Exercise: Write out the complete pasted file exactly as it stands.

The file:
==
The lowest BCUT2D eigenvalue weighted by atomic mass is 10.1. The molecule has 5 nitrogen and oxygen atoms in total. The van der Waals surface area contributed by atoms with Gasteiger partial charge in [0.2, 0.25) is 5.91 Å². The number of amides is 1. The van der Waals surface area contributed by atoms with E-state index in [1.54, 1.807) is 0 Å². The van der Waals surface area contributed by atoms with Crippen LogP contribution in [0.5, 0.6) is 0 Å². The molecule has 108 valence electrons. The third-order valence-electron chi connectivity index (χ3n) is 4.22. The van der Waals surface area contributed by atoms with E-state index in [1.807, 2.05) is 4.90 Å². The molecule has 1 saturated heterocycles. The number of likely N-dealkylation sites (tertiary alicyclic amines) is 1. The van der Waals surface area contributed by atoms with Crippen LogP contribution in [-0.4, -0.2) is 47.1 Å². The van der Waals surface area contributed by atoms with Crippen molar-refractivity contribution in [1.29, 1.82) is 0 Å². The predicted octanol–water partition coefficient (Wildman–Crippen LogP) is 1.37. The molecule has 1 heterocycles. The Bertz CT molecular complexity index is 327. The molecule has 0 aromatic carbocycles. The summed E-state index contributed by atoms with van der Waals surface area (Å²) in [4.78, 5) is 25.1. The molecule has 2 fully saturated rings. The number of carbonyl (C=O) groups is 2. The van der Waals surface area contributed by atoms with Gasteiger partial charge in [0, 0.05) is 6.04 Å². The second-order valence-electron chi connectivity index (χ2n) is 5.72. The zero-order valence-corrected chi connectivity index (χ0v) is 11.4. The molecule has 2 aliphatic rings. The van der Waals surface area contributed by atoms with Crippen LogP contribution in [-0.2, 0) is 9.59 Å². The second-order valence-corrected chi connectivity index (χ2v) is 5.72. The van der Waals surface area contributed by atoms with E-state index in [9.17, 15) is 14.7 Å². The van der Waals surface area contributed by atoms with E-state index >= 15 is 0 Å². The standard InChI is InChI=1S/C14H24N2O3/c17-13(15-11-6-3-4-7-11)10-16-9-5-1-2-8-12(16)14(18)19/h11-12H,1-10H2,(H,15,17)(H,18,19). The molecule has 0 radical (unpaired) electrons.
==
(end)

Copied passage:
The lowest BCUT2D eigenvalue weighted by atomic mass is 10.1. The molecule has 5 nitrogen and oxygen atoms in total. The van der Waals surface area contributed by atoms with Gasteiger partial charge in [0.2, 0.25) is 5.91 Å². The number of amides is 1. The van der Waals surface area contributed by atoms with E-state index in [1.54, 1.807) is 0 Å². The van der Waals surface area contributed by atoms with Crippen LogP contribution in [0.5, 0.6) is 0 Å². The molecule has 108 valence electrons. The third-order valence-electron chi connectivity index (χ3n) is 4.22. The van der Waals surface area contributed by atoms with E-state index in [1.807, 2.05) is 4.90 Å². The molecule has 1 saturated heterocycles. The number of likely N-dealkylation sites (tertiary alicyclic amines) is 1. The van der Waals surface area contributed by atoms with Crippen LogP contribution in [-0.4, -0.2) is 47.1 Å². The van der Waals surface area contributed by atoms with Crippen molar-refractivity contribution in [1.29, 1.82) is 0 Å². The predicted octanol–water partition coefficient (Wildman–Crippen LogP) is 1.37. The molecule has 1 heterocycles. The Bertz CT molecular complexity index is 327. The molecule has 0 aromatic carbocycles. The summed E-state index contributed by atoms with van der Waals surface area (Å²) in [4.78, 5) is 25.1. The molecule has 2 fully saturated rings. The number of carbonyl (C=O) groups is 2. The van der Waals surface area contributed by atoms with Gasteiger partial charge in [0, 0.05) is 6.04 Å². The second-order valence-electron chi connectivity index (χ2n) is 5.72. The zero-order valence-corrected chi connectivity index (χ0v) is 11.4. The molecule has 2 aliphatic rings. The van der Waals surface area contributed by atoms with Crippen LogP contribution in [-0.2, 0) is 9.59 Å². The second-order valence-corrected chi connectivity index (χ2v) is 5.72. The van der Waals surface area contributed by atoms with E-state index in [9.17, 15) is 14.7 Å². The van der Waals surface area contributed by atoms with E-state index >= 15 is 0 Å². The standard InChI is InChI=1S/C14H24N2O3/c17-13(15-11-6-3-4-7-11)10-16-9-5-1-2-8-12(16)14(18)19/h11-12H,1-10H2,(H,15,17)(H,18,19). The molecule has 0 radical (unpaired) electrons.